H . u and our friends wish
begin a new dub attend 'he sport
club informational mee'ing ALL
bPOP' Ct "Bl VUST ATTEND
"�-t FIRST MEETING WHICH
A LL BE HEwD AEDNESDAY
SEPTEMBER 22 N MEMORIAL
-v M ROOM 105BAT400pm
�'� ' ve spor' nubs should rae
. � i itional meetings for the
election of officers aa prepara
it schedules prior to the IRS
meeting
GAY RUSH
A nvite interested men ana
a men 'o this semester's first
� ' the Las' Carolina Gay
Community Our group now mee's
��, first and third Monday ot each
month at 7 00 p m at the Catholic
Newman cen'er 9S3 E 10'h si
A�- will aiscuss goals tor the year
C i1 and give us support
PHOENIX
ORGANIZATION
SYMPOSIUM
A Child at Risk Children of
Incarcerated Mothers" - Anyone
interested in volunteering with
these children is invited to the
symposium Thursday. September
23 at the Bachelor Benedict Club.
707 Wyatt Street Registration is
free and will begin at 1 00 For
more information contact the
Social Work and Corrections
department at 757 6961
ACTING CLASS
An acting class for beginners
will be meeting for fen consecutive
evenings starting Sept 21 at Pill
Community College Registration
for the class will occur at its initial
session, the fee is $15 00 Stephen
B Finnan, formerly of ECU'S
Drama and Speech Department,
will be the instructor In addition
to ECU, Mr Finnan has taught
and directed at Brooklyn College,
Michigan State Univ and Pill
Community College He also has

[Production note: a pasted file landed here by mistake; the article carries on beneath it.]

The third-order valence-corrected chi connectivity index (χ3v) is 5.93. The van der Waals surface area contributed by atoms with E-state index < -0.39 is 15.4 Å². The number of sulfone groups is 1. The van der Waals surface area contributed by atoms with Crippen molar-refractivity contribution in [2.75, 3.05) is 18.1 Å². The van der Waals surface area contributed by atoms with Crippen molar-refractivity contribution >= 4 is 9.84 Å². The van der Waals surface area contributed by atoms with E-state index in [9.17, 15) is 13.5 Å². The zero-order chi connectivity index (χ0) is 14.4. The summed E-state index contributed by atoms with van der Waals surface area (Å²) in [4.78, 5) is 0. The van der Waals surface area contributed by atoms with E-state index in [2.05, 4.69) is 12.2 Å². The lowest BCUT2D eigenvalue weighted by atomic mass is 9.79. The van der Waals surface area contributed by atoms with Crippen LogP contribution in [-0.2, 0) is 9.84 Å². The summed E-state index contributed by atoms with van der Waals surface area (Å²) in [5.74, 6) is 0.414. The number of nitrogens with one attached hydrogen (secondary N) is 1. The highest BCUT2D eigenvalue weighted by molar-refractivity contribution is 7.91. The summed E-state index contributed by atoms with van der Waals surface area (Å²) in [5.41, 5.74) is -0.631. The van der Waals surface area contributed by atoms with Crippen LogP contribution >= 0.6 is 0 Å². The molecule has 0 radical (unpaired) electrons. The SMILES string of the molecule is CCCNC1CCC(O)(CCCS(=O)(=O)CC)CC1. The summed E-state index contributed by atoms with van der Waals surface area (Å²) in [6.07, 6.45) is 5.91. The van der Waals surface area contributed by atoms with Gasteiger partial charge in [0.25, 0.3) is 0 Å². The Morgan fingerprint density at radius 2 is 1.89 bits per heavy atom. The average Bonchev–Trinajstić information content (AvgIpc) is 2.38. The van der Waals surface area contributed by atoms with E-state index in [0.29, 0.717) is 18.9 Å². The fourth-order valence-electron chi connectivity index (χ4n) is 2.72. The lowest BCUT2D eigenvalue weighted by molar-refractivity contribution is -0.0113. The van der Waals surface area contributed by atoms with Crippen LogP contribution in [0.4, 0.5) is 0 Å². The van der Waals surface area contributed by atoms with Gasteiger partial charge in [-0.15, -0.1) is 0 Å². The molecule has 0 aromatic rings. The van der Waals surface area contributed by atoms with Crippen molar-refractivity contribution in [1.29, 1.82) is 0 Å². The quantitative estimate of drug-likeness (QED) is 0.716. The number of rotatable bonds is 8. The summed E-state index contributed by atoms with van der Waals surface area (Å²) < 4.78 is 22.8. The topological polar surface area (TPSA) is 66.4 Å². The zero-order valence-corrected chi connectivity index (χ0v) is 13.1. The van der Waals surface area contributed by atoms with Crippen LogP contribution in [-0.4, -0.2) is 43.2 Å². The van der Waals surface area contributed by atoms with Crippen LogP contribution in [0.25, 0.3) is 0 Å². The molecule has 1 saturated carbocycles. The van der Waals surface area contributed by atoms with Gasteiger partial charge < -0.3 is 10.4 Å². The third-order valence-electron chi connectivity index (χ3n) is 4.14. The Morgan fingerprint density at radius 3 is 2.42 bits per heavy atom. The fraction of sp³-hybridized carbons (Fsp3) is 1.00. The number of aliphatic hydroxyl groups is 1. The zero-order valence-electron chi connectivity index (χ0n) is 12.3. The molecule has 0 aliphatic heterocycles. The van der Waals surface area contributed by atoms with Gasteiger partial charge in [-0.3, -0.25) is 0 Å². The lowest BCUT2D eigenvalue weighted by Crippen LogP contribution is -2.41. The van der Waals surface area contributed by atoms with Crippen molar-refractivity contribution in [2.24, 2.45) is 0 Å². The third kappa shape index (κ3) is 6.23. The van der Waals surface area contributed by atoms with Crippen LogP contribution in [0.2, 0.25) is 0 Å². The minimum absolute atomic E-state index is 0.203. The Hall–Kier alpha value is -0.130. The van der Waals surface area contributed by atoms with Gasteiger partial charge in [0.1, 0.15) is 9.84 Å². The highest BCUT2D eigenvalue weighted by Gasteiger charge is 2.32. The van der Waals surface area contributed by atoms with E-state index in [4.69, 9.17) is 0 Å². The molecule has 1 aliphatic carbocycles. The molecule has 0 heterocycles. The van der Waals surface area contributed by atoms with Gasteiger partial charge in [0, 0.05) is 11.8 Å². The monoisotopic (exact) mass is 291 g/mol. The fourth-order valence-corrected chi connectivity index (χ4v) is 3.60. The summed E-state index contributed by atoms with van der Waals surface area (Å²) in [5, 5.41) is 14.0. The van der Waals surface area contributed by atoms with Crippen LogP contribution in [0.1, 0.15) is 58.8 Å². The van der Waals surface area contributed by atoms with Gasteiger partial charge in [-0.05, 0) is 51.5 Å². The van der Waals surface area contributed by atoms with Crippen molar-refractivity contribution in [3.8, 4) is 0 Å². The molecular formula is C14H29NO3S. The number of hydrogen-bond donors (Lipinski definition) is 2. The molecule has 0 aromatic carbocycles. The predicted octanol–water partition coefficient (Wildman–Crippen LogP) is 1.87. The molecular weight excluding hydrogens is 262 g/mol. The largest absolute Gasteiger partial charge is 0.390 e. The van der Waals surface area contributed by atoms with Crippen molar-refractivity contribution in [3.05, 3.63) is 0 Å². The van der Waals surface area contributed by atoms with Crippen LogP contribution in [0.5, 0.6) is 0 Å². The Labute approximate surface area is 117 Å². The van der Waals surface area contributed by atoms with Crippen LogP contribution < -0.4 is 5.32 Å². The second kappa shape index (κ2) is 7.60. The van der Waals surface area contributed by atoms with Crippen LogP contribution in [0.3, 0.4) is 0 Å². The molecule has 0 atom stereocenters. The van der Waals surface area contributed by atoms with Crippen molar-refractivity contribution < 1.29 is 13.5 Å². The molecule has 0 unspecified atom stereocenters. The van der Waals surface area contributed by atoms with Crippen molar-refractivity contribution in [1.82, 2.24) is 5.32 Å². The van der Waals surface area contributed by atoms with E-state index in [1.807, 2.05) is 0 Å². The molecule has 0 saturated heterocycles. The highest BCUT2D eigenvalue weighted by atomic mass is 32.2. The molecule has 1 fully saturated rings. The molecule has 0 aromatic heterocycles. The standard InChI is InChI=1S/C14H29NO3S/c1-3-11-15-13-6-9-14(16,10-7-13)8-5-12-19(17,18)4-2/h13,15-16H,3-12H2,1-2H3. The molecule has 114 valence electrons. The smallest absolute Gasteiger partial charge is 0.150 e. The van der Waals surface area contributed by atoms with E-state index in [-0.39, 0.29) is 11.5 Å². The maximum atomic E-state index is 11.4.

professional acting and directing
credits Since the class size is
limited, those who are interested
are advised to call Mr Finnan
(757 3546, between 3 5) or Mr Jim
Brown at PCC (756 3130, between
9 5)
CATHOLIC NEWMAN
CENTER
The Catholic Newman Center
would like to invite everyone lo
iom in with us for celebrating
Mass every Sunday in the Biology
Lecture Hall starting jt 12 30 and
every Wednesday at 5 00 at the
Catholic Newman Center located
down a' the bottom ot College jm 111
SIGMATHETATAU
BETA NU
Sigma Theta Tau Beta Nu
chapter will have its firs' business
meeting Thursday, Sep' 16th at
7 00 pm m room 203 of the nursing
building
KAPPA SIGMA
The Bothers and the Littles
Sisters of the Kappa Sigma
Fraternity would like to con
gratulate the following new in
ducted pledges of the Alpha Tau
Pledge Class, Mike Smith, Rick
Kradel, Steve Pendergraph, Jason
Davis, Tim Irwin, John
Charlebois, Jim Kepple. Greg
Wyatt. Mark Meade, John
Hamrick, Paul McArthur, Danny
Wolfe. Greg Taylor. Steve Ed
wards, Mark Hana Scott Smith,
Rickie Jackson, Dwayne
Wiseman, Mike Sanoba Chipper
McDowell, Tony Harris, Dave
Schuler, Trey West, Eddie
Halstrom, Rich Orzol, Tony Mills,
Howard Shreve, Steve Reavis
Keith Parkham, Dave Sadlowski,
Benpe Sherman, S'eve Deal and
Tony Carrea
We would like to also thank Don
nie Parr for organizing a very sue
cesful Fall Rush 33 Alpha Tau's is
a good thing!
!JS
COFFEEHOUSE
AUDITIONS
Sepl. 17 & 18
Room 15 Mendenhail
9:00-11:00
Those interested in performing
please sign up at the Student
Union Office, Mendenhail.
sLl
jppjsr
h
'A
u- J'
Tar Landing Seafood
Restaurant
;Tar Landing Seafood;
Restaurant
�-A
i
Cross G'een Street B dqi
Taki l M a' ' �' c m'1'
Loca'eO one block down on It
Mrport R:ad
jreenv.lle. N:r:h Carolina
SunThurs. � 11-9 p.m.
Fri. & Sat. �11-10
MonThurs. ALL DAY
Sat. � Lunch 11-3
All You Can Eat
TROUT
$3.99
SHRIMP
$4.99
REGULAR DAILY SPECIAL
Flounder & Shrimp Plate
$2.89
TAKE OUTS
AVAILABLE
758-0327
f
SURF CLUB
Meeting Thursday the 16th All
members mus' be there Release
forms must be signed Plans tor up
coming party and contest will be
talked about Dues need to be paid
by Oct � So bring them it you got
them Election of officers next
week Meeting a' Mendenhail
PEACE COMMITTEE
'We ave iT within our power to
begin the world again "
Thomas Paine
The Greenville Peace Commit
tee will be holding a meeting Fri
day at 7 30 P M All interested
persons are invited to a"ena at 610
S Elm St phone 758 4906
Everyone 'S welcome
RESUME
PREPARATION
WORKSHOPS
The Career Planning and Place